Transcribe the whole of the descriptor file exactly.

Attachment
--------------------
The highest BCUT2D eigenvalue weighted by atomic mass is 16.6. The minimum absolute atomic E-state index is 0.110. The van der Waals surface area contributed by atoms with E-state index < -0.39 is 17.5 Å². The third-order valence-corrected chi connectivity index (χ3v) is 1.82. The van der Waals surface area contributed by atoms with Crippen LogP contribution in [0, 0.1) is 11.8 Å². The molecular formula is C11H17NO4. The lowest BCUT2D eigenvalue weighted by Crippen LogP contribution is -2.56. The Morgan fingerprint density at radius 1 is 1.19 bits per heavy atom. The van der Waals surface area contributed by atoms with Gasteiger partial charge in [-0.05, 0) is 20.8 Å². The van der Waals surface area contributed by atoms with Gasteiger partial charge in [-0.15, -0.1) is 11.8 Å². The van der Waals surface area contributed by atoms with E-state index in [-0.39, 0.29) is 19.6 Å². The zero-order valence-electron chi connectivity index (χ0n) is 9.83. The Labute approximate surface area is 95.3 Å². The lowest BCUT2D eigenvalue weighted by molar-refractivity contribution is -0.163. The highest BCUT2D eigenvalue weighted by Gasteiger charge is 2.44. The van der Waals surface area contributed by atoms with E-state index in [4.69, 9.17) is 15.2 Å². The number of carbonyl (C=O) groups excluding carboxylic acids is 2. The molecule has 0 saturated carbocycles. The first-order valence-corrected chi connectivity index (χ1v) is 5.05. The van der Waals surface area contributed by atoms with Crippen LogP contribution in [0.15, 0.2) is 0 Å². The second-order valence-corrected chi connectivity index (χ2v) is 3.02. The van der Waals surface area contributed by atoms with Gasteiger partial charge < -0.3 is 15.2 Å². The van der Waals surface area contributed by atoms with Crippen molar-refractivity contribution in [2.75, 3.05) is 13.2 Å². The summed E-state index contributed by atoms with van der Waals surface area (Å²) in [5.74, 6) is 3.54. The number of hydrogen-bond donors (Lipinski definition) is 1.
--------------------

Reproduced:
The highest BCUT2D eigenvalue weighted by atomic mass is 16.6. The minimum absolute atomic E-state index is 0.110. The van der Waals surface area contributed by atoms with E-state index < -0.39 is 17.5 Å². The third-order valence-corrected chi connectivity index (χ3v) is 1.82. The van der Waals surface area contributed by atoms with Crippen LogP contribution in [0, 0.1) is 11.8 Å². The molecular formula is C11H17NO4. The lowest BCUT2D eigenvalue weighted by Crippen LogP contribution is -2.56. The Morgan fingerprint density at radius 1 is 1.19 bits per heavy atom. The van der Waals surface area contributed by atoms with Gasteiger partial charge in [-0.05, 0) is 20.8 Å². The van der Waals surface area contributed by atoms with Gasteiger partial charge in [-0.15, -0.1) is 11.8 Å². The van der Waals surface area contributed by atoms with E-state index in [-0.39, 0.29) is 19.6 Å². The zero-order valence-electron chi connectivity index (χ0n) is 9.83. The Labute approximate surface area is 95.3 Å². The lowest BCUT2D eigenvalue weighted by molar-refractivity contribution is -0.163. The highest BCUT2D eigenvalue weighted by Gasteiger charge is 2.44. The van der Waals surface area contributed by atoms with E-state index in [4.69, 9.17) is 15.2 Å². The number of carbonyl (C=O) groups excluding carboxylic acids is 2. The molecule has 0 saturated carbocycles. The first-order valence-corrected chi connectivity index (χ1v) is 5.05. The van der Waals surface area contributed by atoms with Crippen LogP contribution in [0.15, 0.2) is 0 Å². The second-order valence-corrected chi connectivity index (χ2v) is 3.02. The van der Waals surface area contributed by atoms with Gasteiger partial charge < -0.3 is 15.2 Å². The van der Waals surface area contributed by atoms with Crippen molar-refractivity contribution in [2.75, 3.05) is 13.2 Å². The summed E-state index contributed by atoms with van der Waals surface area (Å²) in [5.74, 6) is 3.54. The number of hydrogen-bond donors (Lipinski definition) is 1.